Question: Is it illegal to drive with a pet on your lap?
Answer: Maybe I should first ask what kind of pet. Are we talking about a sleeping kitten or a Bernese mountain dog that wants a walk?
Washington doesn’t have a law that specifically prohibits someone from driving with a pet on his or her lap. I thought maybe I could stretch the “embracing another while driving” law to include pets, but it refers specifically to “another person.”
Instead of a pet-specific law, we have a negligent driving law. The negligent driving (second degree) law is the state’s way of saying, “Don’t do dumb stuff while you’re driving.” A person can get a negligent driving ticket by operating a vehicle “in a manner that is both negligent and endangers or is likely to endanger any person or property.”
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I know, I know, I used the word “negligent” in my definition of negligent driving. In my defense, so does the legal code, which I quoted. It goes on to provide a definition for “negligent” as it applies to this law. Here’s what it means: If a driver does something that a reasonably careful person wouldn’t do in a similar situation, that’s negligent. Also, if a driver fails to do something that a reasonably careful person would do in a similar situation, that’s negligent.
Back to our question: Would a reasonably careful person (that likes pets) allow a small animal to rest calmly on his or her lap while driving? Maybe (although I haven’t found anyone within the traffic safety community in favor of it). Would a reasonably careful person allow a large, hyperactive dog to bark and move around, blocking vision and causing a distraction? No. Somewhere along that spectrum having a pet on a lap becomes negligent.
But there are two parts to being guilty of negligent driving. Part one is acting in a negligent manner, and part two is having that negligent behavior endanger or likely endanger any person or property. If a pet causes a driver to swerve out of the lane or ignore a stop sign, that’s a good indication of negligent driving that is likely to endanger someone. Note that when it comes to animals, negligent driving isn’t limited to pets on laps. An unrestrained and ill-behaved pet anywhere in the car that takes a driver’s attention away from the primary task could result in negligent driving.
We’ve answered the “Is it legal?” question. But even more importantly, is it wise? I’ll keep going back to the goal of driving: safely getting where we want to go. Anything else we do in the car is secondary.
A study on pet passenger safety found that 3 in 10 drivers with a pet in the car admit to being distracted by the animal. And if you look further into the survey you’ll find that drivers admit to a much higher percentage of potentially distracting behaviors involving their pets. In 2015 distracted driving was a factor in 30 percent of all traffic fatalities in Washington. We need to be paying more attention to the road instead of all the distractions in our car, including pets.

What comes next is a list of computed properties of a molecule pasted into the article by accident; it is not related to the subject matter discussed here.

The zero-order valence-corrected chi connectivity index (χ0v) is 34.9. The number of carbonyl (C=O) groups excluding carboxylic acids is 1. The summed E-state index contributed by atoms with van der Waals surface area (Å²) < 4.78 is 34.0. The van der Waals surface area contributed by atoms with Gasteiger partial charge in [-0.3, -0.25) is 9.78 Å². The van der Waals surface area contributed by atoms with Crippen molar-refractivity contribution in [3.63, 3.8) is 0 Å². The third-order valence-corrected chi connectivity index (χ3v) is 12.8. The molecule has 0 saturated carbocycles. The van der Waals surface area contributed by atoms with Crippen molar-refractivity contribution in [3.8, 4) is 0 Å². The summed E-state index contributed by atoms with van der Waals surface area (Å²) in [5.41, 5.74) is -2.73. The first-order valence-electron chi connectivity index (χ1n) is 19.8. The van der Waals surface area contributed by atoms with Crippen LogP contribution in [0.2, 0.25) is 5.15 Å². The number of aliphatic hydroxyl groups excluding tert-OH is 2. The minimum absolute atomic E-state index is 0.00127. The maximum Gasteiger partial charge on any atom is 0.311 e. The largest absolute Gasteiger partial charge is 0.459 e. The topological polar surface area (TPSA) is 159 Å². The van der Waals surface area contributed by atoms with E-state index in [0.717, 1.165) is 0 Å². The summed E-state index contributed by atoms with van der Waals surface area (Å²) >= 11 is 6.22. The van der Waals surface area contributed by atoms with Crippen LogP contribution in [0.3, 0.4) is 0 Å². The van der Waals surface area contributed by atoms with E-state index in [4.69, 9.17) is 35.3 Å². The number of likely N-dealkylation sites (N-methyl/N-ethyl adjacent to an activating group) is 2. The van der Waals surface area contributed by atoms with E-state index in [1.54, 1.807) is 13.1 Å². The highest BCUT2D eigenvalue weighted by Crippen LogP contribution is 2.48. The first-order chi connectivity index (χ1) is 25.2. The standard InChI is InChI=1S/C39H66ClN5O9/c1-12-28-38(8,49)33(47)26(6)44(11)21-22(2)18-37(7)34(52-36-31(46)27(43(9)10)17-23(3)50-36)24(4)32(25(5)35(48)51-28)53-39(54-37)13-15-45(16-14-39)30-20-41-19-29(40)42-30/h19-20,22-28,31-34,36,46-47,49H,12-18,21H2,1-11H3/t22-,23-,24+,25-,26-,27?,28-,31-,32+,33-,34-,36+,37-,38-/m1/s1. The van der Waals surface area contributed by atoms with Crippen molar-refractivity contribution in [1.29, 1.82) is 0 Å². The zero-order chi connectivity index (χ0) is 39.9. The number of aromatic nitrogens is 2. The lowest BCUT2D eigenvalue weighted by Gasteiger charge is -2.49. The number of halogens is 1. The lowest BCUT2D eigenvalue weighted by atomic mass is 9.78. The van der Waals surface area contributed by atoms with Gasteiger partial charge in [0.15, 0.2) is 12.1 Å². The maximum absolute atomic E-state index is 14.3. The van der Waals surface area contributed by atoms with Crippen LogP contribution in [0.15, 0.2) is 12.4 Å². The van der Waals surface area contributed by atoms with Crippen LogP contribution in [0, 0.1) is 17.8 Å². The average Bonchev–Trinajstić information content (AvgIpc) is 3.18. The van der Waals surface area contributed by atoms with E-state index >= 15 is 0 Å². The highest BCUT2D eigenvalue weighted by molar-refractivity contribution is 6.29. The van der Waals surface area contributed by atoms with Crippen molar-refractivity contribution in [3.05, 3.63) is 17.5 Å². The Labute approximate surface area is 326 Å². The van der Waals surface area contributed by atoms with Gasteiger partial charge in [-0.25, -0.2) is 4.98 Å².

Maybe you can bond with your pet while keeping your eyes on the road and attention on your driving; I’ve met a few small dogs that were so relaxed they would probably calm an anxious driver down by riding on a lap. However, even if you have the mellowest, most well-behaved dog in the county, you can’t guarantee that you won’t be involved in a crash.
What will happen to an unrestrained pet on a driver’s lap in a crash? A lot of the same things that happen to an unrestrained driver. You can take a look at the article on seat belts for a refresher. A spouse of an emergency responder told me her husband has seen the tragic impact an unrestrained occupant has on the other people in the vehicle. An unrestrained person or pet becomes a projectile during a crash. With advance apologies to anyone with a physics background, here’s a simplified way to understand the consequence of unsecured objects in a collision: Take the weight of the object and multiply it by the speed of the vehicle just prior to the crash. A 2-pound dog in a 50 mph crash exerts up to 1,000 pounds of force on impact.
Instead of having a dog on a lap or roaming free in the car, consider using a harness or restraint. It protects the dog and reduces distractions for the driver. Be kind to your pet and drive wise.
Road Rules is a regular column on road laws, safe driving habits and general police practices. Doug Dahl is the Target Zero Manager for the Whatcom County Traffic Safety Task Force. Target Zero is Washington’s vision to reduce traffic fatalities and serious injuries to zero by 2030. For more traffic safety information visit TheWiseDrive.com. Ask a question.